Warning: this post is long, unfunny, and completely uninteresting unless you have lived or plan on living abroad (and even then, “interesting” might be a stretch.) If you just want to read some pirate jokes, go here. Or, if you would prefer to look at cute animals, you can go here. It’s ok, really, I won’t be offended.
Not long ago, when I was first considering moving to Asia, I had no clue what culture shock was. As far as I knew — and this is embarrassing — it was akin to moving to a new country and being surprised that the people don’t speak English. I cannot claim to be an expert on the topic now, but I can tell you a bit about what I have learned based on my own experiences and a bit of research.
Basically, culture shock refers to the disorientation experienced by travellers and people living in new cultures. When we’re at home, we never really have to think about culture. In fact, that’s kind of the point. As the Centre for Intercultural Learning explains, “culture is vital because it enables its members to function with one another without the need to negotiate meaning at every moment.” When we exist within our own culture we have a set of (often) unspoken rules; we don’t have to think about what is or is not normal because we just know. In Canada if I bump into someone in the street then I stop and say sorry. That’s just how it’s done. But what happens if I bump into someone on the sidewalk in Korea? Even in a perfect world, a world where I speak flawless Korean, I still don’t quite know what is appropriate. Based on my observations, it seems that I should just keep walking, but that just doesn’t feel right. This is where culture shock kicks in. There is a discrepancy between what I know, what I think, and what I feel. Suddenly I have to think about each and every social interaction. Even after carefully calculating my movements, I’m never quite sure that I did the right thing.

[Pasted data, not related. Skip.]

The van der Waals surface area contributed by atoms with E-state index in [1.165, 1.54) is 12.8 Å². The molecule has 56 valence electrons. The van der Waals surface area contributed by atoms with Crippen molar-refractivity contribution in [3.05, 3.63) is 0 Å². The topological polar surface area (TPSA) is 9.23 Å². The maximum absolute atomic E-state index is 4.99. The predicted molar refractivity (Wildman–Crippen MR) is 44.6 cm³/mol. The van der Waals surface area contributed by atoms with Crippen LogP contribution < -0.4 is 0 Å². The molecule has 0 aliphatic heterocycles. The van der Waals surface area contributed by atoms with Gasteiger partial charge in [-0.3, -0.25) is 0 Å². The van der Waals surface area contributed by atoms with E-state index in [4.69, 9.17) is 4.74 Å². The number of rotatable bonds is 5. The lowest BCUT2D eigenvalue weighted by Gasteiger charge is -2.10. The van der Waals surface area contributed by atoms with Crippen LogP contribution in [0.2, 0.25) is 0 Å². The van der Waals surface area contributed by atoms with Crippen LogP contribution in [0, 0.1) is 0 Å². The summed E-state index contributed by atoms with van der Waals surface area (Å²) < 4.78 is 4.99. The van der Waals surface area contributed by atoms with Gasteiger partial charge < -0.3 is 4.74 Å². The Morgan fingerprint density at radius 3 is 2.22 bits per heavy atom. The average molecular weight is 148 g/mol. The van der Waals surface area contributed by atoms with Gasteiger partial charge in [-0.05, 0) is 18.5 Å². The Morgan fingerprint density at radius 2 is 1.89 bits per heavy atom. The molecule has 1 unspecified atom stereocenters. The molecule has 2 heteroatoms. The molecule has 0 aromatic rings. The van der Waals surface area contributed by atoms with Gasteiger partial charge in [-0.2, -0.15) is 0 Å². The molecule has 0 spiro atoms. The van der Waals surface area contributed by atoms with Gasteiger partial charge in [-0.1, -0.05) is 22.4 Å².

Culture shock has different stages, which are defined a bit differently depending on what you read. The first stage, though, is almost always referred to as the honeymoon period. In the honeymoon phase, everything is exciting and new; it’s all a great adventure. The second phase goes by various names, but I think of it as the ugly phase. This is the time when you might start to feel physically ill. You might have feelings of resentment towards your host culture or overwhelming homesickness. Your eating or sleeping patterns might change or you might have unexplained anger or irritability. There are tens (hundreds?) of symptoms of the culture shock “uglies” and, as with most psychological phenomena, they can vary from person to person.
I am really lucky because my dad has travelled and worked abroad quite a bit and therefore has had a lot of experiences in dealing with culture shock. He explained to me that there is essentially an equation to calculate when an individual will hit the ugly phase of culture shock: divide your total expected stay in half, and then divide that number by three. For example, my equation looks like this: